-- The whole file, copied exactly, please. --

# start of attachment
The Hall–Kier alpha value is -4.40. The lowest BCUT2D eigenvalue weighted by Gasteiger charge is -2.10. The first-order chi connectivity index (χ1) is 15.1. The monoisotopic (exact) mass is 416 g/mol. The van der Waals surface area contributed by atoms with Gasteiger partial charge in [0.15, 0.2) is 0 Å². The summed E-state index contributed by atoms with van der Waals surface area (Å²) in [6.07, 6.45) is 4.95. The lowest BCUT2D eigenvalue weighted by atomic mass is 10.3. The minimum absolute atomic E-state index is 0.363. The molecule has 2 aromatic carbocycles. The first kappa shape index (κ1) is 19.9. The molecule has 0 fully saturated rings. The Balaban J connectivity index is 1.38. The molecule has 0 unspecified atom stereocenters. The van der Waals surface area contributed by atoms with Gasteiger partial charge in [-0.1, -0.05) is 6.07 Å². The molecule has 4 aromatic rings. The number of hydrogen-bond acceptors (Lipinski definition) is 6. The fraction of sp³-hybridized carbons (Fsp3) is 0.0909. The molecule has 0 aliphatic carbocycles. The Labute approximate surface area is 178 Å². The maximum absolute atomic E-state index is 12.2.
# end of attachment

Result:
The Hall–Kier alpha value is -4.40. The lowest BCUT2D eigenvalue weighted by Gasteiger charge is -2.10. The first-order chi connectivity index (χ1) is 15.1. The monoisotopic (exact) mass is 416 g/mol. The van der Waals surface area contributed by atoms with Gasteiger partial charge in [0.15, 0.2) is 0 Å². The summed E-state index contributed by atoms with van der Waals surface area (Å²) in [6.07, 6.45) is 4.95. The lowest BCUT2D eigenvalue weighted by atomic mass is 10.3. The minimum absolute atomic E-state index is 0.363. The molecule has 2 aromatic carbocycles. The first kappa shape index (κ1) is 19.9. The molecule has 0 fully saturated rings. The Balaban J connectivity index is 1.38. The molecule has 0 unspecified atom stereocenters. The van der Waals surface area contributed by atoms with Gasteiger partial charge in [-0.1, -0.05) is 6.07 Å². The molecule has 4 aromatic rings. The number of hydrogen-bond acceptors (Lipinski definition) is 6. The fraction of sp³-hybridized carbons (Fsp3) is 0.0909. The molecule has 0 aliphatic carbocycles. The Labute approximate surface area is 178 Å². The maximum absolute atomic E-state index is 12.2.